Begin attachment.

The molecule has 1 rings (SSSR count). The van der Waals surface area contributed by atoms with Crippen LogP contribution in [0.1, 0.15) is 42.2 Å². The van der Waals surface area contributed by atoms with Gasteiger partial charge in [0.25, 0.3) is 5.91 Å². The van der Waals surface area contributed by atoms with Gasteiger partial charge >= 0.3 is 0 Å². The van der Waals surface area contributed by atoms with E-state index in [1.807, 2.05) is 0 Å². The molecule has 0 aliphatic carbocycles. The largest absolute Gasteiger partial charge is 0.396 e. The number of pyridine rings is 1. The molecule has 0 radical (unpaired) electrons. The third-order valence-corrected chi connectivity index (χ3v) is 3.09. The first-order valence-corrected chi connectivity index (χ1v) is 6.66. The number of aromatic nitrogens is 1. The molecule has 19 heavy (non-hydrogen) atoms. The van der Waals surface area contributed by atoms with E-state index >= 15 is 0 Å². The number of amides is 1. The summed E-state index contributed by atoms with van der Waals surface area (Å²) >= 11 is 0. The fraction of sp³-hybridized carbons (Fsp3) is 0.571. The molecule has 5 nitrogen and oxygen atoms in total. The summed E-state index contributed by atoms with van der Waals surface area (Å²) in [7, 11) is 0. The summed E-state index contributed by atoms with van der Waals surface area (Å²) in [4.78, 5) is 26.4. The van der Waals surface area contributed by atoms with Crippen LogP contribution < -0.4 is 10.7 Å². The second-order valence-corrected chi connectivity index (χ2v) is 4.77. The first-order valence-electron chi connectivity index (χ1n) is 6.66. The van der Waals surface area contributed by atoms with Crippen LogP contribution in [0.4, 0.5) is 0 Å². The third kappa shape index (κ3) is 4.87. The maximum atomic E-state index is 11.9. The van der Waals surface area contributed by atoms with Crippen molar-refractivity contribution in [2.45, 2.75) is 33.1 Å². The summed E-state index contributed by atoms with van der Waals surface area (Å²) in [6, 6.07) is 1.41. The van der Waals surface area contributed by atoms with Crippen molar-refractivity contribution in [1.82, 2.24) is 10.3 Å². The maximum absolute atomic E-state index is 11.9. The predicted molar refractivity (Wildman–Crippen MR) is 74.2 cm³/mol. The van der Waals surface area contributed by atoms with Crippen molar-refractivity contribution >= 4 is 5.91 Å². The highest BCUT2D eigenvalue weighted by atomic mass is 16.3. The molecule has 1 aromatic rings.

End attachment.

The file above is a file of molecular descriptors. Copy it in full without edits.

The molecule has 1 rings (SSSR count). The van der Waals surface area contributed by atoms with Crippen LogP contribution in [0.1, 0.15) is 42.2 Å². The van der Waals surface area contributed by atoms with Gasteiger partial charge in [0.25, 0.3) is 5.91 Å². The van der Waals surface area contributed by atoms with Gasteiger partial charge >= 0.3 is 0 Å². The van der Waals surface area contributed by atoms with E-state index in [1.807, 2.05) is 0 Å². The molecule has 0 aliphatic carbocycles. The largest absolute Gasteiger partial charge is 0.396 e. The number of pyridine rings is 1. The molecule has 0 radical (unpaired) electrons. The third-order valence-corrected chi connectivity index (χ3v) is 3.09. The first-order valence-corrected chi connectivity index (χ1v) is 6.66. The number of aromatic nitrogens is 1. The molecule has 19 heavy (non-hydrogen) atoms. The van der Waals surface area contributed by atoms with E-state index >= 15 is 0 Å². The number of amides is 1. The summed E-state index contributed by atoms with van der Waals surface area (Å²) >= 11 is 0. The fraction of sp³-hybridized carbons (Fsp3) is 0.571. The molecule has 5 nitrogen and oxygen atoms in total. The summed E-state index contributed by atoms with van der Waals surface area (Å²) in [7, 11) is 0. The summed E-state index contributed by atoms with van der Waals surface area (Å²) in [4.78, 5) is 26.4. The van der Waals surface area contributed by atoms with Crippen LogP contribution < -0.4 is 10.7 Å². The second-order valence-corrected chi connectivity index (χ2v) is 4.77. The first-order valence-electron chi connectivity index (χ1n) is 6.66. The van der Waals surface area contributed by atoms with Crippen LogP contribution in [0.4, 0.5) is 0 Å². The third kappa shape index (κ3) is 4.87. The maximum atomic E-state index is 11.9. The van der Waals surface area contributed by atoms with Crippen molar-refractivity contribution in [2.45, 2.75) is 33.1 Å². The summed E-state index contributed by atoms with van der Waals surface area (Å²) in [6, 6.07) is 1.41. The van der Waals surface area contributed by atoms with Crippen molar-refractivity contribution in [1.82, 2.24) is 10.3 Å². The maximum absolute atomic E-state index is 11.9. The predicted molar refractivity (Wildman–Crippen MR) is 74.2 cm³/mol. The van der Waals surface area contributed by atoms with Crippen molar-refractivity contribution >= 4 is 5.91 Å². The highest BCUT2D eigenvalue weighted by atomic mass is 16.3. The molecule has 1 aromatic rings.